On Wednesday, Hua Chunying, a spokeswoman for the Chinese foreign ministry, said that more reprisals for the United States and Taiwan would follow from Ms. Pelosi’s visit.
“As for the specific countermeasures, what I can tell you is that they’ll include everything that should be included,” Ms. Hua said, according to People’s Daily. “The measures in question will be firm, vigorous and effective, and the U.S. side and Taiwan independence forces will continue feeling them.”
For Taiwan, and the United States military, a key question will be whether they obey Beijing’s orders to avoid the zones or test China’s resolve by sending boats and planes into them. Analysts are worried an accidental encounter in the fast-moving situation could spiral out of control.
The standoff is reminiscent of an incident in 1995 and 1996 called the Third Taiwan Strait Crisis. During that crisis, China fired live ammunition and missiles into the waters around Taiwan to signal its anger over a trip by President Lee Teng-hui to the United States and to raise pressure ahead of a presidential election. The United States, in response, sent two aircraft carrier groups to the area.
Much has changed since then. China’s military is more powerful and more emboldened under Xi Jinping. This summer, Chinese officials strongly asserted that no part of the Taiwan Strait could be considered international waters, meaning they might move to intercept and block U.S. warships sailing through the area, one of the busiest shipping lanes in the world.
Within China, Beijing’s irate response found plenty of support among Chinese. The question for many posting online seemed to be whether the military exercises would sound a loud enough warning. Many wondered whether the lack of a response thus far would embolden Taiwan to formally seek independence.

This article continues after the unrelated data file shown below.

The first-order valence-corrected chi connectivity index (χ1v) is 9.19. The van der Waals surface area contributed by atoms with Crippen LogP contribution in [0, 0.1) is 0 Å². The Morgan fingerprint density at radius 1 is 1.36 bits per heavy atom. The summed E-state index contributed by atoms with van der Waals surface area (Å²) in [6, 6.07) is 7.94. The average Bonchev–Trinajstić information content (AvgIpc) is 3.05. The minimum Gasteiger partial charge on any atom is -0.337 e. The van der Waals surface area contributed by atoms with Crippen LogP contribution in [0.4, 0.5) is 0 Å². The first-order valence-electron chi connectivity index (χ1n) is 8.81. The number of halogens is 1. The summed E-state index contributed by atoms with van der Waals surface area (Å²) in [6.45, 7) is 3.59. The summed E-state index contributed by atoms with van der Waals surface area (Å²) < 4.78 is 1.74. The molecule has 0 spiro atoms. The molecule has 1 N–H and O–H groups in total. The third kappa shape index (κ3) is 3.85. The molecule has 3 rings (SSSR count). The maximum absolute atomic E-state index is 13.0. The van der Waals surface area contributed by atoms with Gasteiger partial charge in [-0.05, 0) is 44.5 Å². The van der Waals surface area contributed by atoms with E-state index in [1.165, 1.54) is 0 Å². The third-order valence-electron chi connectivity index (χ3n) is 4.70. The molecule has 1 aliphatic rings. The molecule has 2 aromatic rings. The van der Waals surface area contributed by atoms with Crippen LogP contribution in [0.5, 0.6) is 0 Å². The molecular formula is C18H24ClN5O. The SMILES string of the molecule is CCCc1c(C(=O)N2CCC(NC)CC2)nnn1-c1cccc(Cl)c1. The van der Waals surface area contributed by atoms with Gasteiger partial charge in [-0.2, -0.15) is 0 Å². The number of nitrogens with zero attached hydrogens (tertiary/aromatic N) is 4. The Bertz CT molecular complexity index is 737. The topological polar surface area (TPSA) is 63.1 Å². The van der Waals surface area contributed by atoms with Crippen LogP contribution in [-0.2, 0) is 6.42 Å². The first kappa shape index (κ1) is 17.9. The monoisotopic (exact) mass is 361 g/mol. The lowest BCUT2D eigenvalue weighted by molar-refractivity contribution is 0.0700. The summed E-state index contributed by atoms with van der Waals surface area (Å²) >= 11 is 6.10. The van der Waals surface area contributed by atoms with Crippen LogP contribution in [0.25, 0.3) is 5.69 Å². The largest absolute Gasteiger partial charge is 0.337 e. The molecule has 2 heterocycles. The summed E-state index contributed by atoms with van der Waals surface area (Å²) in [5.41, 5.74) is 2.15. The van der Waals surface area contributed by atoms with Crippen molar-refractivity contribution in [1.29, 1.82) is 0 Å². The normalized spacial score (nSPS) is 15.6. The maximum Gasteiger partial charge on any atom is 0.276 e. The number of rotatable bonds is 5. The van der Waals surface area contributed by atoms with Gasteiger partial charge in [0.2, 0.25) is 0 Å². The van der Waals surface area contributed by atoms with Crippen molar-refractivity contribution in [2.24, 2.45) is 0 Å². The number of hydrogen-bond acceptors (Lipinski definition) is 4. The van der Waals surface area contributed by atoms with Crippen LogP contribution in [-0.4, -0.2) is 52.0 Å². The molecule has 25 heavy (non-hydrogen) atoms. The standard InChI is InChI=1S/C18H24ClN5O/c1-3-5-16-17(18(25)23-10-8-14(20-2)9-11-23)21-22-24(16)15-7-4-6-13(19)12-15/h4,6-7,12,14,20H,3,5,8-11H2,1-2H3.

“Pelosi has inaugurated a great era that naturally belongs to us,” said one widely shared comment on Weibo, a social media service. “We will take this opportunity to carry out sea and air patrols around Taiwan without any hindrance so they steadily become normalized, and unification will draw closer and closer.”
In Taiwan, jubilance stood alongside anxiety over what could be the riskiest military standoff with China in a generation. On Taiwanese social media, some posted pictures of China’s military exercises and expressed concern. Eric Liu, a sales manager at a food company in central Taiwan, said he felt both exhilaration and worry.
“It’s unprecedented for Taiwan and my generation of Taiwanese,” Mr. Liu, 26, said in an interview. “I felt quite excited, and also sensed the danger.”
“I believe a war in the Taiwan Strait is inevitable, but I don’t want to see it happen anytime soon,” he added.
During the morning’s meeting with Taiwan legislators, Ms. Pelosi praised Taiwan’s record in dealing with Covid-19, human rights and climate issues, according to Lo Chih-cheng, a Democratic Progressive Party lawmaker who attended.
“Under China’s threats and warnings, her visit shows that the United States will not bow to China’s intimidation and has decided to stand with Taiwan,” he said. “She decided to stand with the allies of democracy.”
Ms. Pelosi’s afternoon schedule made that particularly clear.
The speaker went to Taiwan’s National Human Rights Museum, where she met with a group of activists and civil society leaders China views as a rogues’ gallery. They included a former Tiananmen protest student leader, a former political prisoner in China, a Tibetan activist and a Hong Kong bookseller.
Kalsang Gyaltsen, the Tibetan activist, said those at the meeting had told Ms. Pelosi of China’s deteriorating human rights situation and received support. “Discussing human rights in Taiwan is the biggest slap to a country like China that lacks human rights,” he said.
The visit, and the global attention it received, he said, made clear the failure of China’s acerbic, attention-seeking diplomats, who have in recent years taken to social media en masse to echo Chinese government propaganda points.
Chiu Ta, a retired art history professor, waited outside the museum for Ms. Pelosi’s arrival. The 91-year-old noted that the venue had been a detention center for political dissidents during Taiwan’s long years of martial law.
Pointing out that many who had been political prisoners in Taiwan became government officials after Taiwan’s democratic transition, he said he had deep empathy for many in China.
“Those persecuted by the Communist Party are Taiwan’s friends,” he said.
Jane Perlez contributed reporting.